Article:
Each laptop had been configured, too, with the ability to access AT&T’s FirstNet network, which gives priority connection to first responders. That ensured call-takers’ connectivity was both stable and secure. “The laptop with FirstNet dials into the next-generation ESInet, so it acts just like the dispatcher is at their home PSAP,” continues Spalding. “If we needed to grab 50 go bags and bug out to another county, we could answer calls by just using this technology.”
The implementation was nearly seamless, says Koenig. “There was no learning curve on what the equipment looked like; it operated the same way that it does in the centers.” Luers agrees: “Everyone was very happy that they were able to have a solution, not only to be able to answer calls but to do it at nearly the same level, with the same data they’re used to seeing, the same interface, using the same credentials to log in, and not having to manage a separate system.”
What Else Can It Do?
Even better, the PSAPs found unexpected uses for the remote call-handling solution. With many agency offices closed during COVID, call-takers could easily pick up a laptop bag and take calls from an empty office, with plenty of distance between them; one group worked out of a local library for five months. Another agency would set up in a training room or auditorium while their consoles were being disinfected. In another center, the day shift worked in their regular consoles while the night shift took over a meeting room. “They could disinfect the other area while it was empty and there was no physical handoff of equipment,” notes Koenig.
Adds Spalding: “You design something for a specific need—in this case, remote work. But as it turns out, once the PSAP managers had the capability in hand, they were creative and were able to use it in fashions we had not envisioned.”
When Hamilton County, Ohio, home to the greater Cincinnati area, upgraded their VIPER platform in summer 2019, Andrew Knapp recalls their Intrado representative describing the remote call handling options the county’s two ECCs would now have if they needed it. “We were kind of keeping that in the back of our mind,” remembers Knapp, director of communications for Hamilton County. “Then the COVID situation hit.”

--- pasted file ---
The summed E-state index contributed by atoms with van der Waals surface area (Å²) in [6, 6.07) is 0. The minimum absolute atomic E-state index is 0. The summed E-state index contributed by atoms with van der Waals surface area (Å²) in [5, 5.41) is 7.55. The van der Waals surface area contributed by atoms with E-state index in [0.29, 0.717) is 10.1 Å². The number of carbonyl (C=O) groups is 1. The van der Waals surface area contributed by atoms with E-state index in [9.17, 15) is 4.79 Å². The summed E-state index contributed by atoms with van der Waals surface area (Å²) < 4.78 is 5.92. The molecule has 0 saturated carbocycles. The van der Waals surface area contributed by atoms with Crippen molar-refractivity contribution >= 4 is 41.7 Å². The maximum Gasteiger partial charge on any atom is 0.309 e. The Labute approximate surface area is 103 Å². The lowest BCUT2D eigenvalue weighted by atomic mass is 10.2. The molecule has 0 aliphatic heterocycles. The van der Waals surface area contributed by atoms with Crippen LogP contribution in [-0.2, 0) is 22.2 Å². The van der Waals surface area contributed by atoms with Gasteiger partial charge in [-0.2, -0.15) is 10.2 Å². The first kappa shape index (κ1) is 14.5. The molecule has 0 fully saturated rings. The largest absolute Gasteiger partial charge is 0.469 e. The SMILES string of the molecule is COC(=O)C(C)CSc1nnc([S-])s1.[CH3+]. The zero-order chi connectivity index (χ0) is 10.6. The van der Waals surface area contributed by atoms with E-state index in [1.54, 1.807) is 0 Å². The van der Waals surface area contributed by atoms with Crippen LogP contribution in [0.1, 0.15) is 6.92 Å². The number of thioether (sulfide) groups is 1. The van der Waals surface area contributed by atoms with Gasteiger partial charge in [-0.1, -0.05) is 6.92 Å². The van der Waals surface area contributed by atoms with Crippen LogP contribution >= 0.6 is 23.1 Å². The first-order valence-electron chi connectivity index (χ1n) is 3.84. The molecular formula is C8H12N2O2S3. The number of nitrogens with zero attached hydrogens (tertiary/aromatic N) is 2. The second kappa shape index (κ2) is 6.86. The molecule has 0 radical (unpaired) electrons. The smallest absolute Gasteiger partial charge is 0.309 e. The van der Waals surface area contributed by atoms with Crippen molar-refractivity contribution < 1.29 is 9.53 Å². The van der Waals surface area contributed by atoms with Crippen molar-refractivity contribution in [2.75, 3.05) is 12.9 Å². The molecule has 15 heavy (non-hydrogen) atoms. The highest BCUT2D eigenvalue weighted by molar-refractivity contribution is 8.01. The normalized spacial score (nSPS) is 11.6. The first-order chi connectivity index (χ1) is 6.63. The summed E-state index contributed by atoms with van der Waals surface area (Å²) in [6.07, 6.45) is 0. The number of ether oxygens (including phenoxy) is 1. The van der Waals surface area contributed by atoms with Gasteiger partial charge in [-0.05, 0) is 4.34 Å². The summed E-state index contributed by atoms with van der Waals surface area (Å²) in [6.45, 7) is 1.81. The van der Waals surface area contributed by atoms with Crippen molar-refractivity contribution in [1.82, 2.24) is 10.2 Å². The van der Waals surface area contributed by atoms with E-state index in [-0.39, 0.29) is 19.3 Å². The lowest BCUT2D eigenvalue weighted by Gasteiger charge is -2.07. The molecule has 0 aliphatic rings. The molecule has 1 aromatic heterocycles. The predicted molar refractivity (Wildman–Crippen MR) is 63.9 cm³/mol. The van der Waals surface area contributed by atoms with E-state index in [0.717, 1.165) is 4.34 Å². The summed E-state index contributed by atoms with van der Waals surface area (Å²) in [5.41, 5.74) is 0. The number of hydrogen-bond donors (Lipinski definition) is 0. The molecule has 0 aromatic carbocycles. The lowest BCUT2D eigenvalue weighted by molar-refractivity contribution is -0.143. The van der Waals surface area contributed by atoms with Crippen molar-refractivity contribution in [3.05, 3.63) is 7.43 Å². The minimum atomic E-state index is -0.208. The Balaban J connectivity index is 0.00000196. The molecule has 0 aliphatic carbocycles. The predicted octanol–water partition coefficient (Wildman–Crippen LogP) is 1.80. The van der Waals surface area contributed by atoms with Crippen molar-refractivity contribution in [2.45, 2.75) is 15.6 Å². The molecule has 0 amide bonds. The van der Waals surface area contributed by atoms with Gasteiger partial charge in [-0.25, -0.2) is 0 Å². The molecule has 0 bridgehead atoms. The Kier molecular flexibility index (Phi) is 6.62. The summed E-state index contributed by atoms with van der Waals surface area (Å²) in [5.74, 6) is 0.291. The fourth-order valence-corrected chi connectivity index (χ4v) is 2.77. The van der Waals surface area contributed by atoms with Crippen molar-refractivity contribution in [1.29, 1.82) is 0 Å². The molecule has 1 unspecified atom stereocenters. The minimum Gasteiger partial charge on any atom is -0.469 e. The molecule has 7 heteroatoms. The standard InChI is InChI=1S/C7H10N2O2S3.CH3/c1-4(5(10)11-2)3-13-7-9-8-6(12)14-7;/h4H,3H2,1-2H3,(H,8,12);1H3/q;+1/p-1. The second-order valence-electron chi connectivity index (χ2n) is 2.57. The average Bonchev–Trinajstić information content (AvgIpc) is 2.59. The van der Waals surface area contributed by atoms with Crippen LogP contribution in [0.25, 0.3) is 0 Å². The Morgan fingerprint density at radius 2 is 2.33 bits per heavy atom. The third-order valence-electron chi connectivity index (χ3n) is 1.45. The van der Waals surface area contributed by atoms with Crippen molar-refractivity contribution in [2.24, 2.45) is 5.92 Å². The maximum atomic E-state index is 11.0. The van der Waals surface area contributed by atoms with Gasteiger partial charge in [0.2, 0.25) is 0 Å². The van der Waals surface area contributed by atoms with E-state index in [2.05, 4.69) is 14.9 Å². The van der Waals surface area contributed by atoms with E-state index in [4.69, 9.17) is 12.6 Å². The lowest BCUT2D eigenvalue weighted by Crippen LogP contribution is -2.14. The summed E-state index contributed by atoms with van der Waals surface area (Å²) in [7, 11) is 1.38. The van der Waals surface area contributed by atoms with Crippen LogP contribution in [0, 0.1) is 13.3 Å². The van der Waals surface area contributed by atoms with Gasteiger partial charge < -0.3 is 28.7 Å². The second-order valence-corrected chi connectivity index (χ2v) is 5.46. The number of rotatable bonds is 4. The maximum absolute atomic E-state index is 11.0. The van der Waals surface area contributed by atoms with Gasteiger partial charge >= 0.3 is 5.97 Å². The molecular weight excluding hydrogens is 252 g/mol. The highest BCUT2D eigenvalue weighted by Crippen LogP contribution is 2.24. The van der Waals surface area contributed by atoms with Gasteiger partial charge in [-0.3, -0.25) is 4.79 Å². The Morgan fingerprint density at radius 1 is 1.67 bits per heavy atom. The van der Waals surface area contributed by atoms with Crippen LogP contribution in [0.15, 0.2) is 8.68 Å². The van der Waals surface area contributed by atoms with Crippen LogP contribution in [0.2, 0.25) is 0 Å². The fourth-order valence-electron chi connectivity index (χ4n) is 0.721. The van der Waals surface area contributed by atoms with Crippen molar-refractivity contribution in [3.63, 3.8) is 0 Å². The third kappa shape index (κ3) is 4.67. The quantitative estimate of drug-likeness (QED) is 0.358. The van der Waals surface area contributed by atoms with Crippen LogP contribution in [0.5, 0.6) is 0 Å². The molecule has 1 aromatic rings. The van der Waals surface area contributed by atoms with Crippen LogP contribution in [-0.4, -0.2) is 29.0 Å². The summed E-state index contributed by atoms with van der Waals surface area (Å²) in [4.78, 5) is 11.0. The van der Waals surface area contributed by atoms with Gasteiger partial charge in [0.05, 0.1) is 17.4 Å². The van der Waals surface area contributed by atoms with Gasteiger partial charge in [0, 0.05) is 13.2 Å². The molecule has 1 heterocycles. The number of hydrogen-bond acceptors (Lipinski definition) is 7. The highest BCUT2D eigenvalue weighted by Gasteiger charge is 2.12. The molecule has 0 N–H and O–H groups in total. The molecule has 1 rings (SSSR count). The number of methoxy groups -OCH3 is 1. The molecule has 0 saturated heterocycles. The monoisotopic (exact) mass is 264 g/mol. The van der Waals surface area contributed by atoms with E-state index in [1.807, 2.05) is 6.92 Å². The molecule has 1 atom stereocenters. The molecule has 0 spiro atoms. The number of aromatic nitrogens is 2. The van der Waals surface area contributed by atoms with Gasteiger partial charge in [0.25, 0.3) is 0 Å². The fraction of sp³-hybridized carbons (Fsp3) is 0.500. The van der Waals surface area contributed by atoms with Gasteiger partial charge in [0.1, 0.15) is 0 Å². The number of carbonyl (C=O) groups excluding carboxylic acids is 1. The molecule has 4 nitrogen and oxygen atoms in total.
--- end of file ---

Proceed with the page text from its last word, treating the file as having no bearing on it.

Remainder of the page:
With no 911 call center backup of its own, before the pandemic the county had relied on a partnership with Cincinnati, which did have one. “In the early days of the COVID situation, we learned that the city of Cincinnati had already activated their backup center and separated staff into two groups; the day shift was working out of the primary center and the night shift was working out of the backup center.”
Overnight, Hamilton County had lost their alternative for taking calls. “It was at that point,” says Knapp, “that I remembered in our discussions with the platform upgrade we went through and I contacted our account executive, Chris McGeary, and said, ‘Hey, I need to pull the trigger on doing these laptops in order to have an offsite solution in the event that our center succumbs to this worldwide pandemic that we’re going through.’”
A total of 68 staff were set up in a conference room just a couple of miles from their primary PSAP. “The goal was to have another place up and running that, if we did have some kind of widespread outbreak, I could keep the people who were returning from being sick separate from the well people,” explains Knapp.
Like Palm Beach County, staff used the VIPER VPN-access laptops configured by Intrado; Hamilton County purchased 15. The Ohio team also saw little to no learning curve for its dispatchers. “It’s the exact same client that they use on their hardened install devices on a day-to-day basis,” says Knapp, who has worked in public safety communications for more than 30 years. “Being in the business for a long period of time, you buy these things as your doomsday plan. When all of a sudden doomsday hits, everybody is pulling out the instructions to figure out how to make it work. And with these, it’s just not like that. They’re very simple to use.” For 90 days, the county ran operations out of three separate spaces, thankfully never needing to deploy the backup option to its full capacity. “I have another five laptops that are still in the briefcases, ready to go,” he adds. “We can pull those out and go somewhere else and be up and running if we need to.”